Tom Verducci: ‘Wouldn’t Be Surprised If MLB PED Penalties Are Increased By Sunday Opener’
Major League Baseball and the players association have reopened the collective bargaining agreement and are currently negotiating stiffer penalties for violations of its drug program.
The updated policy is reportedly less than a week away from being unveiled.
“I wouldn’t be surprised if it happened before the Sunday night opener in San Diego,” MLB on Fox and MLB Network analyst Tom Verducci said on The John Feinstein Show. “I’m expecting the first offense to be moved from 50 games to 80 games, and the second offense will be 162 games, which is good. It definitely puts more teeth into the penalty.”
More teeth, yes. But not necessarily a full-fledged bite.
“It’s just the way baseball operates – and I’ll throw replay and home-plate collisions in this now because it’s topical,” said Verducci, who also writes for Sports Illustrated. “Everything they do, they do incrementally. It’s not like (with) drug testing they’re reinventing the wheel here or starting from scratch. We know how it works, and we know that 50 games – when players do the risk/reward ratio – is not enough of a deterrent. I don’t know that moving it up 30 games is going to stop those guys who want to cheat. I really don’t.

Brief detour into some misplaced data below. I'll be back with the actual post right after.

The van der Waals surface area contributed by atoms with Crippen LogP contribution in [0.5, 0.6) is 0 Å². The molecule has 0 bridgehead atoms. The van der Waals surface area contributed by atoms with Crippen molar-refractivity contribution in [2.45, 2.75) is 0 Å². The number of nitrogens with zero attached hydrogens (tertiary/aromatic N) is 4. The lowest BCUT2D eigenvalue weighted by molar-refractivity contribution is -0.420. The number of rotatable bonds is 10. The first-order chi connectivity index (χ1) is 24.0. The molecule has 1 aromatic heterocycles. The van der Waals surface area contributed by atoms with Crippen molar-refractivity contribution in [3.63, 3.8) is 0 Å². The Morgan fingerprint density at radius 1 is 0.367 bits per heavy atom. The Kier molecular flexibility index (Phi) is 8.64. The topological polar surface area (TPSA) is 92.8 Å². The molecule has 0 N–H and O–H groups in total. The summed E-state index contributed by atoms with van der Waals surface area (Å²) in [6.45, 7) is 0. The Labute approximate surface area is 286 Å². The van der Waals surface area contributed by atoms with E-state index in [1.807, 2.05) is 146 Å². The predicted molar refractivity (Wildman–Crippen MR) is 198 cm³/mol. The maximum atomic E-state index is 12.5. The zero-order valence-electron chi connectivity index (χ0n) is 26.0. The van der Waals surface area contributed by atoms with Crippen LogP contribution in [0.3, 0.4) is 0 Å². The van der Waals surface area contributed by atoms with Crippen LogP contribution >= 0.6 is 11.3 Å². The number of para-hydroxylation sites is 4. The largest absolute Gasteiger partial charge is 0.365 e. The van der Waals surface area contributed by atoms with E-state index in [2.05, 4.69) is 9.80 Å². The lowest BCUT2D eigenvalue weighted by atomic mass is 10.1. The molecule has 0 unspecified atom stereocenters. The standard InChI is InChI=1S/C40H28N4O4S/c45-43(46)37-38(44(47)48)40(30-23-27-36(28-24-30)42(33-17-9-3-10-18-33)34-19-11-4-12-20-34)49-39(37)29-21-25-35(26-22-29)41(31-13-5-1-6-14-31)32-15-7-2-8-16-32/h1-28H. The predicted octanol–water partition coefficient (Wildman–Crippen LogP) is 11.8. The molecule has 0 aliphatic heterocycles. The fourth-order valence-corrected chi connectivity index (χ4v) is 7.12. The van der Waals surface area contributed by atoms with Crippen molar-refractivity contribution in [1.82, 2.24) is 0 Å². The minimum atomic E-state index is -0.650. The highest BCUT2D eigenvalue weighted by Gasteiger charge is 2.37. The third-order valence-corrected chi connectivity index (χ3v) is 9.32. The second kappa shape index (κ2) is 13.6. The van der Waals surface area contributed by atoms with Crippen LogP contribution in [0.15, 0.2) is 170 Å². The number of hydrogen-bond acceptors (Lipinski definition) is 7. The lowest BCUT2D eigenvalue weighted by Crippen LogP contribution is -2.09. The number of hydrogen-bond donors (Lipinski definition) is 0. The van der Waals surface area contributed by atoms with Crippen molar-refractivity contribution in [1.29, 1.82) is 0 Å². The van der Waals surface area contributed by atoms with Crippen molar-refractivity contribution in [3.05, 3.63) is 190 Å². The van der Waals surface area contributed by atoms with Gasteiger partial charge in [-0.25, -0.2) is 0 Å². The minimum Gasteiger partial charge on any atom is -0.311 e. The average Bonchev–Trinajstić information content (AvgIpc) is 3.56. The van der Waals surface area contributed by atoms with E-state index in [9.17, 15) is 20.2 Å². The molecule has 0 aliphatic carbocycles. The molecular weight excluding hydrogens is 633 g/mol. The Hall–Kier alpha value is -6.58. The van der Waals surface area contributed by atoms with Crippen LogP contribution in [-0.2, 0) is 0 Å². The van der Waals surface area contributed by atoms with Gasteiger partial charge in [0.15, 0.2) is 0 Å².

“And now you obviously have something of an out where now you can say, ‘I took it accidentally.’ I’m not saying it doesn’t happen (where that is actually the case), but it’s going to happen a lot more if the penalties are less for so-called accidental tests than they are for (legitimately) positive (ones).
“So listen, I applaud the players for reopening, but the first offense, for me, should still be one year. Gone. If you’re really serious about getting PEDs out of the game – I mean, really serious – there’s no excuse for taking it, and by having only 80 games, it’s still excusing that choice.”
Feinstein agrees wholeheartedly.
Still, it’s a good sign that Tony Clark – executive director of the players association – is keeping the lines of communication open, just as his predecessor, the late Michael Weiner, did.
“Yes, Tony, like Michael, will really be listening to the rank and file,” Verducci said. “It’s a ground-up organization now. That’s why we’re having not just drug testing, but extended penalties, amphetamines getting pushed out of the game years ago – these are the players saying, ‘Listen, we want an even playing field. We want a clean game.’
“The union leadership is listening to these people,” Verducci continued. “It’s not a top-down organization; it’s a bottom-up organization, and I think that pattern will continue of listening to the players.”
What about contracts of players who use PEDs? Might the franchise have recourse to void or lessen the contract if it so chooses?
“It’s a great question,” Verducci said. “I’m sure it’s something owners have kicked around, but I can tell you among players (that) there is zero traction. We may get a salary cap before we get a voidable contract based on PEDs. I just don’t see that happening. I don’t think it’s even a point of negotiation.”